/ 20 April 2018

Call for probe as pads pile up in KZN

Education MEC Mthandeni Dlungwana hands sanitary towels to girls at Lamontville High School.
Education MEC Mthandeni Dlungwana hands sanitary towels to girls at Lamontville High School.

At least two teacher unions in KwaZulu-Natal say the provincial department of education is “in crisis” and that its project to distribute sanitary towels to pupils smacks of corruption.

The unions are hoping that a forensic investigation by the national department of basic education will get to the bottom of the sanitary towels saga and will also clean up the provincial department.

The provincial education department has come under fire from the National Teachers’ Union (Natu) and the South African Democratic Teachers’ Union (Sadtu) for its sanitary towel programme in schools.

The department was lauded last year when it announced that it would be distributing sanitary towels to needy pupils. Some schoolgirls had been reported to be missing school because they could not afford pads.

However, the unions have questioned whether the project was above board as there is now an oversupply of the sanitary towels — resulting in them piling up in staffrooms and principals’ offices — and some are distributed to schools that have no need for them.

“It has been mainly the lack of space to store these towels which has forced many teachers to give sanitary towels to all learners, including those in grades R and one,” said Natu’s deputy president, Allan Thompson.

“It is therefore small wonder that some boys are seen using some of these sanitary towels as bandages or shin guards when they are playing soccer and other games.”

Natu has also claimed that the sanitary towels are not certified by the South African Bureau of Standards.

When the programme started, it had a budget of R20‑million and was meant to benefit 900 000 pupils in poor schools, but the budget went up to R109‑million this year.

The KwaZulu-Natal education department justified this by saying there was an “increasing need”, but this appears to be contradicted by the state of oversupply.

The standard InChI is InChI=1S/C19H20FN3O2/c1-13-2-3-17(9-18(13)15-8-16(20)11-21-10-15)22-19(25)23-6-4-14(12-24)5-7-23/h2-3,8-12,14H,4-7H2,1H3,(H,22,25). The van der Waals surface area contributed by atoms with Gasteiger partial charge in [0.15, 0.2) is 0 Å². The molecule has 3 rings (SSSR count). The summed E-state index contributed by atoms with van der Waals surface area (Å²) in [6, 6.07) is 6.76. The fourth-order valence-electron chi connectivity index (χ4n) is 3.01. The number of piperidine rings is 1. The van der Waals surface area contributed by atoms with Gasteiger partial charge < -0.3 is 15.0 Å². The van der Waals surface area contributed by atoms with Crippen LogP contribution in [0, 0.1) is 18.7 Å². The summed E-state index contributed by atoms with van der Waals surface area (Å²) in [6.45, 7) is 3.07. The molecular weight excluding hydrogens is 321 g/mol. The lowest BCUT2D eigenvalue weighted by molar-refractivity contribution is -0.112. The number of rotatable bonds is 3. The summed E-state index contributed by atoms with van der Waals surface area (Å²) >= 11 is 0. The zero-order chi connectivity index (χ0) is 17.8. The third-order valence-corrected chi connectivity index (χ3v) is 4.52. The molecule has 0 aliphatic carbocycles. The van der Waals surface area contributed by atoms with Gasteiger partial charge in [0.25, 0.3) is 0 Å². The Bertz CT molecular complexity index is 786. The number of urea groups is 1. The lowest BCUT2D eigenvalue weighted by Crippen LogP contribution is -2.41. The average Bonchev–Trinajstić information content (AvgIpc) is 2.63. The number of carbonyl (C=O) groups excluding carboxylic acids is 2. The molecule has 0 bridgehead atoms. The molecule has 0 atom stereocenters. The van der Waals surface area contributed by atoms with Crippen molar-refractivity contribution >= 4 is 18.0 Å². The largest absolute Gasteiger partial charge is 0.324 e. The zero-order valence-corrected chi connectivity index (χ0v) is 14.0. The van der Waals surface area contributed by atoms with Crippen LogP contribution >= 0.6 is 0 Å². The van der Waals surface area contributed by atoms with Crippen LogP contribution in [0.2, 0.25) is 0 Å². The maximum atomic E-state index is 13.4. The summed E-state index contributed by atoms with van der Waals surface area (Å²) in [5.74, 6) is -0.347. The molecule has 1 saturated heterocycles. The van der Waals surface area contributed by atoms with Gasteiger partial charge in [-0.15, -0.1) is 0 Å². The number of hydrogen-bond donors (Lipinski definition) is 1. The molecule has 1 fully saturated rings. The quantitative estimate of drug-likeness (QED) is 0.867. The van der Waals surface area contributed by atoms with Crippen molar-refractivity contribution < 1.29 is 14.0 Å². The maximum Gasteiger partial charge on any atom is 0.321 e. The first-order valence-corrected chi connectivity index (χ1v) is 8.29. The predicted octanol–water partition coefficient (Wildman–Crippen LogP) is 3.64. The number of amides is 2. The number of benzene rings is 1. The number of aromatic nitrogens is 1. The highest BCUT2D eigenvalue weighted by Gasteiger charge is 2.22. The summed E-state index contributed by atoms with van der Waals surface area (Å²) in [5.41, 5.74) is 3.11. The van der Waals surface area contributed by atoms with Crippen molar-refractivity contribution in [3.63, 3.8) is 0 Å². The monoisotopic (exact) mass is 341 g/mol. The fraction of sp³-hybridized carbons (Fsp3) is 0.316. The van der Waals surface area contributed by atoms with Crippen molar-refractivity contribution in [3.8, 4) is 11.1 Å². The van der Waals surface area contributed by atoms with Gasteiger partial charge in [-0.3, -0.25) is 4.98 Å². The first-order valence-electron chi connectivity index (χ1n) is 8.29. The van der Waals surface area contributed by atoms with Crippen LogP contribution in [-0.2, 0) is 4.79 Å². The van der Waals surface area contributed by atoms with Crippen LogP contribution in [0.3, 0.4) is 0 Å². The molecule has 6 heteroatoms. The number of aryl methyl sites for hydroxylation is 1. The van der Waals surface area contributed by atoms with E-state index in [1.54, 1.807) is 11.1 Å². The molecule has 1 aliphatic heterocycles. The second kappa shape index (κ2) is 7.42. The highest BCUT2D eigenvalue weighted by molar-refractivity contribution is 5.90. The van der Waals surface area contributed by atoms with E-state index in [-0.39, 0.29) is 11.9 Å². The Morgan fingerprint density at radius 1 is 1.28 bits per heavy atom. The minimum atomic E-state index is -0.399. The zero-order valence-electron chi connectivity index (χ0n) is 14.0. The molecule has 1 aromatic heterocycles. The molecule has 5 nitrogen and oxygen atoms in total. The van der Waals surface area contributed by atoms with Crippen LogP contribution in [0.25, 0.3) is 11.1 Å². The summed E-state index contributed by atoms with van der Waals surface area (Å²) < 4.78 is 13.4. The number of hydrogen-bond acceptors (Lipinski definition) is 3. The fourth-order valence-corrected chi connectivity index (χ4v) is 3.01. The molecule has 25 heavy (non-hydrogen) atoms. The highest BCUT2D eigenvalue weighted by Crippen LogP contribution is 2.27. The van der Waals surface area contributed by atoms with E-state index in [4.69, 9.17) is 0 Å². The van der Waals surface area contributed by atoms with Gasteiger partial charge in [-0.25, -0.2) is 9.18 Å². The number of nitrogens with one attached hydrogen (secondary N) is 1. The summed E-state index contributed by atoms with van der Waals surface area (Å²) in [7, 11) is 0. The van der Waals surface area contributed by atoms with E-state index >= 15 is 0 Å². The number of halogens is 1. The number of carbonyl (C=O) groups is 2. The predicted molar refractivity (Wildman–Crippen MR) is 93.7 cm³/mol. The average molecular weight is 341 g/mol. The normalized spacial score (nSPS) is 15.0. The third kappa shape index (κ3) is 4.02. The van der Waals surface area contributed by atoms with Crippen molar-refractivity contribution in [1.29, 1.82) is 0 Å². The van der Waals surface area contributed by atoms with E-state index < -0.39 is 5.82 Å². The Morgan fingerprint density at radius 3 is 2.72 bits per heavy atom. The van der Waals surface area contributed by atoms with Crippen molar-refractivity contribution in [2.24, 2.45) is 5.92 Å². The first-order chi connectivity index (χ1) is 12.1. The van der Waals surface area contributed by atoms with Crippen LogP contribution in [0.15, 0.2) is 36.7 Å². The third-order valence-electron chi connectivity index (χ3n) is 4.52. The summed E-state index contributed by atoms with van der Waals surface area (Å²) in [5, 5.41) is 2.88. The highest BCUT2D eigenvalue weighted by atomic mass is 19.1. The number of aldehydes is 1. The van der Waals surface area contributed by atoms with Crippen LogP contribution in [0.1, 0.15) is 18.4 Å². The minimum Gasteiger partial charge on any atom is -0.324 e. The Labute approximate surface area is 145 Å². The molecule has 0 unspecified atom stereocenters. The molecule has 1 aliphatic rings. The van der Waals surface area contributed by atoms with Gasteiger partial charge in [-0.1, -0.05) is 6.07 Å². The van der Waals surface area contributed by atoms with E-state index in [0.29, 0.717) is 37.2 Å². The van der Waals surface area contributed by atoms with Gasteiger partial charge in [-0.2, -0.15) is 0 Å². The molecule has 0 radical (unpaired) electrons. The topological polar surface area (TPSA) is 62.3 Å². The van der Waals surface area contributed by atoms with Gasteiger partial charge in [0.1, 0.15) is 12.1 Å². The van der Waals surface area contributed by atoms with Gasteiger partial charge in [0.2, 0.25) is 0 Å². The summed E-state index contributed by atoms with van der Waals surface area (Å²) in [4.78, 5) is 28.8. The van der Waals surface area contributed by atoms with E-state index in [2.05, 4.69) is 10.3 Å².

Following the allegations, provincial education MEC Mthandeni Dlungwana said the department would launch a probe into the project.

But speaking to the Mail & Guardian this week, the KwaZulu-Natal secretary of Sadtu, Nomarashiya Caluza, said that an investigation conducted by the department into itself would have no credibility.

Caluza said there were serious issues preventing the province from providing quality education and teaching and that the department’s “excuse” had been lack of funds.

“As far as we know, there is no budget for sanitary towels. Where did they find that money? And how is that a priority when there are other issues that are critical? Nothing is going right in the department; nothing is going right,” she said.

After Minister of Basic Education Angie Motshekga met Natu officials last month, she said there were “extremely serious concerns” and “anomalies” taking place in the department that the union had raised. She was due to meet a provincial Sadtu delegation this week.

Elijah Mhlanga, spokesperson for the national education department, said Motshekga was treating the concerns as urgent and had decided to conduct a forensic probe into the sanitary towel allegations.

“She has been dropping everything and travelling to KwaZulu-Natal because that’s how serious this issue is,” said Mhlanga.